Importance of Sleep and a healthy life
Sleep is an integral part of our ability to function at our fullest capacity. We can all relate to needing a cup of coffee in the morning or feeling groggy after a late night but a poor night’s sleep might be more impactful than we realize. While everyone knows that the ideal amount of sleep is 8 hours a night, very few of us actually get that and end up operating on suboptimal levels of sleep. Being able to go through full sleep cycles of sleep without waking up is important for your body’s ability to recover and process memories.
Sleep is starting to become a part of a more holistic view on what it means to be healthy (Chaput, 2019). Canada has begun to revamp their public health policies to address the lack of sleep in its population – especially in adolescents (Chaput, 2019). It’s estimated that one-third of children are not meeting the recommended amount of sleep which significantly impacts their ability to perform academically, their health, and their safety (Chaput, 2019). Often, kids can be overloaded with demanding schedules like pressure for academic performance, extracurricular activities, and work around the house (Gruber, 2019). As a result, sleep is not prioritized and is pushed to the side. However, lack of sleep causes the activities they perform to be performed at a lower rate of success (Gruber, 2019).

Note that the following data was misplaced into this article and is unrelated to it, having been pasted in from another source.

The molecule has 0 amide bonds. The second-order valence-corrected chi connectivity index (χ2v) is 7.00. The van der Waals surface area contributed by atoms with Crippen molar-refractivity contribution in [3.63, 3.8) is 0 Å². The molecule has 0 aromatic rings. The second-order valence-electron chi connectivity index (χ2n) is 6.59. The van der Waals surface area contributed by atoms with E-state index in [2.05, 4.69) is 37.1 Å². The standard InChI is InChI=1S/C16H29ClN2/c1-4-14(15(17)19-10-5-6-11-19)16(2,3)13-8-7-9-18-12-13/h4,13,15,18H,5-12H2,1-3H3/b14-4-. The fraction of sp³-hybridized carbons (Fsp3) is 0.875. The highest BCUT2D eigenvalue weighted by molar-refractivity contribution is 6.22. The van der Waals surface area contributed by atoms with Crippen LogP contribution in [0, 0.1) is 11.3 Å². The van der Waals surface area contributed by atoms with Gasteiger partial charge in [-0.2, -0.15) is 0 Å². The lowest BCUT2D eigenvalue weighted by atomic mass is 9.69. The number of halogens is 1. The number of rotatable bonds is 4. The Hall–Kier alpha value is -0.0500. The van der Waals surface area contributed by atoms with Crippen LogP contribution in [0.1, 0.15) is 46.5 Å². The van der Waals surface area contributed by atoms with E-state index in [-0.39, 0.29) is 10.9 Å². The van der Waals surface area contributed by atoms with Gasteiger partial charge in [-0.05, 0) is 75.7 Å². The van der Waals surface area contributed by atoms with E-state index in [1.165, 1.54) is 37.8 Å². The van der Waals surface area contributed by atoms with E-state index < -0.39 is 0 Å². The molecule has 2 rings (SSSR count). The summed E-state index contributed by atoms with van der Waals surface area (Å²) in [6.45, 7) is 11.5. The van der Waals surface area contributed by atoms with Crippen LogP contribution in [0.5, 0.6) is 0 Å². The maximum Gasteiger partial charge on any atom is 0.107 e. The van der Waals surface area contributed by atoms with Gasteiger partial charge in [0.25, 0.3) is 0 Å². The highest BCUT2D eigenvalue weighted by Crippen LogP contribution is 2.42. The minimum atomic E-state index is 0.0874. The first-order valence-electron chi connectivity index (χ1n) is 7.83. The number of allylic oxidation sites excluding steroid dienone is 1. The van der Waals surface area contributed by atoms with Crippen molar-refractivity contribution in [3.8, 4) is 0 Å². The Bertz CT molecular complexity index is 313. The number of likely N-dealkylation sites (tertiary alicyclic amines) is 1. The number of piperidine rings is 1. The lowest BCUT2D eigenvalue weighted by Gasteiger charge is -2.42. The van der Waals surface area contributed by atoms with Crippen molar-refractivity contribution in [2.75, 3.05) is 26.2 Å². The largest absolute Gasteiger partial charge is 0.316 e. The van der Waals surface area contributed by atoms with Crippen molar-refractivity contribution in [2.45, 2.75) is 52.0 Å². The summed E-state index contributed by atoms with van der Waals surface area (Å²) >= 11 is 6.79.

These issues aren’t just present in kids, though. Adults experience all of the same things. They get overloaded with busy lives that involve work, social life, dating, extracurricular activities, and health maintenance while sleep falls well below physical fitness and nutrition as far as what people prioritize in their health (Johnson, 2018). Even employers are finding that their employees are less productive when they are not getting quality sleep (Johnson, 2018). 65% of Americans acknowledge that getting enough sleep makes them more effective and productive the next day yet only 10% of Americans prioritize good sleep over other activities (Johnson, 2018). Lower sleep quality results in lower alertness, impaired decision-making, lower memory cultivation, and a lack of motivation (Johnson, 2018). Employees with poor sleep are even more likely to report dissatisfaction with their job and often feel like they have less personal control over their work (Johnson, 2018). All this results in a significant decrease in productivity and it’s estimated that America’s GDP is lowered by 2.3% (that’s $410 billion) every year just due to the resulting ineffectiveness of workers because of poor sleep quality (Johnson, 2018).